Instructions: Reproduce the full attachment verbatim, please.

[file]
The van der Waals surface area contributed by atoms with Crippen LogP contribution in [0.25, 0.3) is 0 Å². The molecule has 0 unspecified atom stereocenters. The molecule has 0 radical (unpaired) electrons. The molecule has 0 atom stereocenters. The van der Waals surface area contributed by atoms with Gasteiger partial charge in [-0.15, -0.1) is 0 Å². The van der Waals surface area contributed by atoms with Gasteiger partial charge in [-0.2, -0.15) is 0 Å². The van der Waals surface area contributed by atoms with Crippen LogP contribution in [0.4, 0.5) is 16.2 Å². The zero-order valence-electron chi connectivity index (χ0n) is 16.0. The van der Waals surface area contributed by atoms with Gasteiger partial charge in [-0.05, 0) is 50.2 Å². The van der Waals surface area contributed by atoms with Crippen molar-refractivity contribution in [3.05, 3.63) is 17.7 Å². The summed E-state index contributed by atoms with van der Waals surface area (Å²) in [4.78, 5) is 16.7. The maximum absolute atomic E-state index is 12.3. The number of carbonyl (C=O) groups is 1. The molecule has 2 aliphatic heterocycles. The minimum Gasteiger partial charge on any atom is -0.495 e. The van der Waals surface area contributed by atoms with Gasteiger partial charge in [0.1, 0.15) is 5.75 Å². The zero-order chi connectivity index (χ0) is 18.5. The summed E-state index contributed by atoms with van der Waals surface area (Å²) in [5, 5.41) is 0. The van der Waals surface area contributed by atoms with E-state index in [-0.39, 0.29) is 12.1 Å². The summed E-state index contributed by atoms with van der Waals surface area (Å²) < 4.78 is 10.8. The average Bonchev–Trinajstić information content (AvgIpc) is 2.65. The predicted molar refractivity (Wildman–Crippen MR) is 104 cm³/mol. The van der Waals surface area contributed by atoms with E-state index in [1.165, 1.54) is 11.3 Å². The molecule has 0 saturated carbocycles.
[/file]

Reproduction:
The van der Waals surface area contributed by atoms with Crippen LogP contribution in [0.25, 0.3) is 0 Å². The molecule has 0 unspecified atom stereocenters. The molecule has 0 radical (unpaired) electrons. The molecule has 0 atom stereocenters. The van der Waals surface area contributed by atoms with Gasteiger partial charge in [-0.15, -0.1) is 0 Å². The van der Waals surface area contributed by atoms with Gasteiger partial charge in [-0.2, -0.15) is 0 Å². The van der Waals surface area contributed by atoms with Crippen LogP contribution in [0.4, 0.5) is 16.2 Å². The zero-order valence-electron chi connectivity index (χ0n) is 16.0. The van der Waals surface area contributed by atoms with Gasteiger partial charge in [-0.05, 0) is 50.2 Å². The van der Waals surface area contributed by atoms with Crippen molar-refractivity contribution in [3.05, 3.63) is 17.7 Å². The summed E-state index contributed by atoms with van der Waals surface area (Å²) in [4.78, 5) is 16.7. The maximum absolute atomic E-state index is 12.3. The number of carbonyl (C=O) groups is 1. The molecule has 2 aliphatic heterocycles. The minimum Gasteiger partial charge on any atom is -0.495 e. The van der Waals surface area contributed by atoms with Gasteiger partial charge in [0.1, 0.15) is 5.75 Å². The zero-order chi connectivity index (χ0) is 18.5. The summed E-state index contributed by atoms with van der Waals surface area (Å²) in [5, 5.41) is 0. The van der Waals surface area contributed by atoms with E-state index in [-0.39, 0.29) is 12.1 Å². The summed E-state index contributed by atoms with van der Waals surface area (Å²) < 4.78 is 10.8. The average Bonchev–Trinajstić information content (AvgIpc) is 2.65. The predicted molar refractivity (Wildman–Crippen MR) is 104 cm³/mol. The van der Waals surface area contributed by atoms with E-state index in [1.165, 1.54) is 11.3 Å². The molecule has 0 saturated carbocycles.